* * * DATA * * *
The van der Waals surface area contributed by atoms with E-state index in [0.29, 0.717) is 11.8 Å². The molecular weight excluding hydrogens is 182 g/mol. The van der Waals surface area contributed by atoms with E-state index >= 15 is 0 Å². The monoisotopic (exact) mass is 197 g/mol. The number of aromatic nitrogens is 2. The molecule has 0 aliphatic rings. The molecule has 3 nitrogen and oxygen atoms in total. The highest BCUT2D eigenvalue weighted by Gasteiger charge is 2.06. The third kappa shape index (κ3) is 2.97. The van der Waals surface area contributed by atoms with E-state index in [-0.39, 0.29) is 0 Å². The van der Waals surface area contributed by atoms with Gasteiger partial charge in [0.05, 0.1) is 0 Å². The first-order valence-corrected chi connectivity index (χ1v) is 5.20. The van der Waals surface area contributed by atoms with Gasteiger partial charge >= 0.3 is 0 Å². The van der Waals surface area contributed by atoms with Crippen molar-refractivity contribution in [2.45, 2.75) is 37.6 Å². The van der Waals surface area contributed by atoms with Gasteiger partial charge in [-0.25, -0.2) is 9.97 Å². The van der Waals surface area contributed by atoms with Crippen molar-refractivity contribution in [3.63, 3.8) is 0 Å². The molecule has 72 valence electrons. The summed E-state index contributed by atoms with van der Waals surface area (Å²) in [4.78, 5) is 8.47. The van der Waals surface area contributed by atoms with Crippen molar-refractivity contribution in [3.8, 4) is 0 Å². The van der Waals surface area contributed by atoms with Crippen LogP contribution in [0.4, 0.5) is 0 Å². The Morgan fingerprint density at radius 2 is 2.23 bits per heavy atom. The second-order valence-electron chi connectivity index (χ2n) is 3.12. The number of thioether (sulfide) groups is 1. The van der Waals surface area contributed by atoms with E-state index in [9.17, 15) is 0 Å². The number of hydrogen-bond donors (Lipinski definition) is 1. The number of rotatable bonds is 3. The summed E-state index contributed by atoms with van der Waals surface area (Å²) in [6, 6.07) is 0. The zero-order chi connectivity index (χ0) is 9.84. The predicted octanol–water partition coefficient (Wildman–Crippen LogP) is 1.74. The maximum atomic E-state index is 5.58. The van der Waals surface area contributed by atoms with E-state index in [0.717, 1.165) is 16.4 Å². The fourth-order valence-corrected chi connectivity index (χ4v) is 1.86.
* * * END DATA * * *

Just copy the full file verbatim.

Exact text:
The van der Waals surface area contributed by atoms with E-state index in [0.29, 0.717) is 11.8 Å². The molecular weight excluding hydrogens is 182 g/mol. The van der Waals surface area contributed by atoms with E-state index >= 15 is 0 Å². The monoisotopic (exact) mass is 197 g/mol. The number of aromatic nitrogens is 2. The molecule has 0 aliphatic rings. The molecule has 3 nitrogen and oxygen atoms in total. The highest BCUT2D eigenvalue weighted by Gasteiger charge is 2.06. The third kappa shape index (κ3) is 2.97. The van der Waals surface area contributed by atoms with E-state index in [-0.39, 0.29) is 0 Å². The van der Waals surface area contributed by atoms with Gasteiger partial charge in [0.05, 0.1) is 0 Å². The first-order valence-corrected chi connectivity index (χ1v) is 5.20. The van der Waals surface area contributed by atoms with Gasteiger partial charge >= 0.3 is 0 Å². The van der Waals surface area contributed by atoms with Crippen molar-refractivity contribution in [2.45, 2.75) is 37.6 Å². The van der Waals surface area contributed by atoms with Gasteiger partial charge in [-0.25, -0.2) is 9.97 Å². The van der Waals surface area contributed by atoms with Crippen molar-refractivity contribution in [3.63, 3.8) is 0 Å². The molecule has 72 valence electrons. The summed E-state index contributed by atoms with van der Waals surface area (Å²) in [4.78, 5) is 8.47. The van der Waals surface area contributed by atoms with Crippen molar-refractivity contribution in [3.8, 4) is 0 Å². The van der Waals surface area contributed by atoms with Crippen LogP contribution in [0.4, 0.5) is 0 Å². The Morgan fingerprint density at radius 2 is 2.23 bits per heavy atom. The second-order valence-electron chi connectivity index (χ2n) is 3.12. The number of thioether (sulfide) groups is 1. The van der Waals surface area contributed by atoms with E-state index in [9.17, 15) is 0 Å². The number of hydrogen-bond donors (Lipinski definition) is 1. The number of rotatable bonds is 3. The summed E-state index contributed by atoms with van der Waals surface area (Å²) in [6, 6.07) is 0. The zero-order chi connectivity index (χ0) is 9.84. The predicted octanol–water partition coefficient (Wildman–Crippen LogP) is 1.74. The maximum atomic E-state index is 5.58. The van der Waals surface area contributed by atoms with E-state index in [0.717, 1.165) is 16.4 Å². The fourth-order valence-corrected chi connectivity index (χ4v) is 1.86.